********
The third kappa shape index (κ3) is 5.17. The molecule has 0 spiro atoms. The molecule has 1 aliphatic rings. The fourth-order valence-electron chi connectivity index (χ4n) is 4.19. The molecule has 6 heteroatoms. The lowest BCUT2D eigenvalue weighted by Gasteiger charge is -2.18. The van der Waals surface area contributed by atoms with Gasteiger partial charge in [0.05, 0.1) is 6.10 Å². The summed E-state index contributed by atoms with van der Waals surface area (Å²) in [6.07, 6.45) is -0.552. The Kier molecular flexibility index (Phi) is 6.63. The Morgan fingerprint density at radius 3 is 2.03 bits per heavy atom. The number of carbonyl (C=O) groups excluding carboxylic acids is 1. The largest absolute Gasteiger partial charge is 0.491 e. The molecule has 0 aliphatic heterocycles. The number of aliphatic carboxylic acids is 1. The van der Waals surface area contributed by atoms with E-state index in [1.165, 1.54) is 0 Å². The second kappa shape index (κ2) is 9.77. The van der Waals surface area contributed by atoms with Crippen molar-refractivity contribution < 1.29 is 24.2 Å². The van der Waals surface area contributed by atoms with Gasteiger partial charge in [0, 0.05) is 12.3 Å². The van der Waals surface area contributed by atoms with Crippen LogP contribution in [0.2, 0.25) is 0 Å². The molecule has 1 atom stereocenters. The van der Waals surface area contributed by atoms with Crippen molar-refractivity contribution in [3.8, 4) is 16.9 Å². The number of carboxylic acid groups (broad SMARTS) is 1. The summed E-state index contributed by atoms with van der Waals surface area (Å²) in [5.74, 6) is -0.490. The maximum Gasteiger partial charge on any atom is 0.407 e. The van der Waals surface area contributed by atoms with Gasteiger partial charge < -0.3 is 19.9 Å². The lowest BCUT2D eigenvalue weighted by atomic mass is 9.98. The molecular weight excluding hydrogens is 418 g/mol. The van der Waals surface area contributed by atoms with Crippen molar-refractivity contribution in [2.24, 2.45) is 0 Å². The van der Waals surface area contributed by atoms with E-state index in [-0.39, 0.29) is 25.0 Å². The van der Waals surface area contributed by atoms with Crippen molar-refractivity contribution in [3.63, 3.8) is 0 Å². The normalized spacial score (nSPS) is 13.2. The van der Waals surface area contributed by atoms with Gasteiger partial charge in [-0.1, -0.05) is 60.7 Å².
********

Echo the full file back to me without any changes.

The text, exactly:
The third kappa shape index (κ3) is 5.17. The molecule has 0 spiro atoms. The molecule has 1 aliphatic rings. The fourth-order valence-electron chi connectivity index (χ4n) is 4.19. The molecule has 6 heteroatoms. The lowest BCUT2D eigenvalue weighted by Gasteiger charge is -2.18. The van der Waals surface area contributed by atoms with Gasteiger partial charge in [0.05, 0.1) is 6.10 Å². The summed E-state index contributed by atoms with van der Waals surface area (Å²) in [6.07, 6.45) is -0.552. The Kier molecular flexibility index (Phi) is 6.63. The Morgan fingerprint density at radius 3 is 2.03 bits per heavy atom. The number of carbonyl (C=O) groups excluding carboxylic acids is 1. The largest absolute Gasteiger partial charge is 0.491 e. The molecule has 0 aliphatic heterocycles. The number of aliphatic carboxylic acids is 1. The van der Waals surface area contributed by atoms with E-state index in [1.165, 1.54) is 0 Å². The second kappa shape index (κ2) is 9.77. The van der Waals surface area contributed by atoms with Crippen molar-refractivity contribution < 1.29 is 24.2 Å². The van der Waals surface area contributed by atoms with Gasteiger partial charge in [0, 0.05) is 12.3 Å². The van der Waals surface area contributed by atoms with Crippen LogP contribution in [0.2, 0.25) is 0 Å². The molecule has 1 atom stereocenters. The van der Waals surface area contributed by atoms with Crippen molar-refractivity contribution in [3.8, 4) is 16.9 Å². The number of carboxylic acid groups (broad SMARTS) is 1. The summed E-state index contributed by atoms with van der Waals surface area (Å²) in [5.74, 6) is -0.490. The maximum Gasteiger partial charge on any atom is 0.407 e. The van der Waals surface area contributed by atoms with Gasteiger partial charge < -0.3 is 19.9 Å². The lowest BCUT2D eigenvalue weighted by atomic mass is 9.98. The molecular weight excluding hydrogens is 418 g/mol. The van der Waals surface area contributed by atoms with Crippen molar-refractivity contribution in [2.24, 2.45) is 0 Å². The van der Waals surface area contributed by atoms with E-state index in [-0.39, 0.29) is 25.0 Å². The van der Waals surface area contributed by atoms with Crippen molar-refractivity contribution in [3.63, 3.8) is 0 Å². The normalized spacial score (nSPS) is 13.2. The van der Waals surface area contributed by atoms with Gasteiger partial charge in [-0.1, -0.05) is 60.7 Å².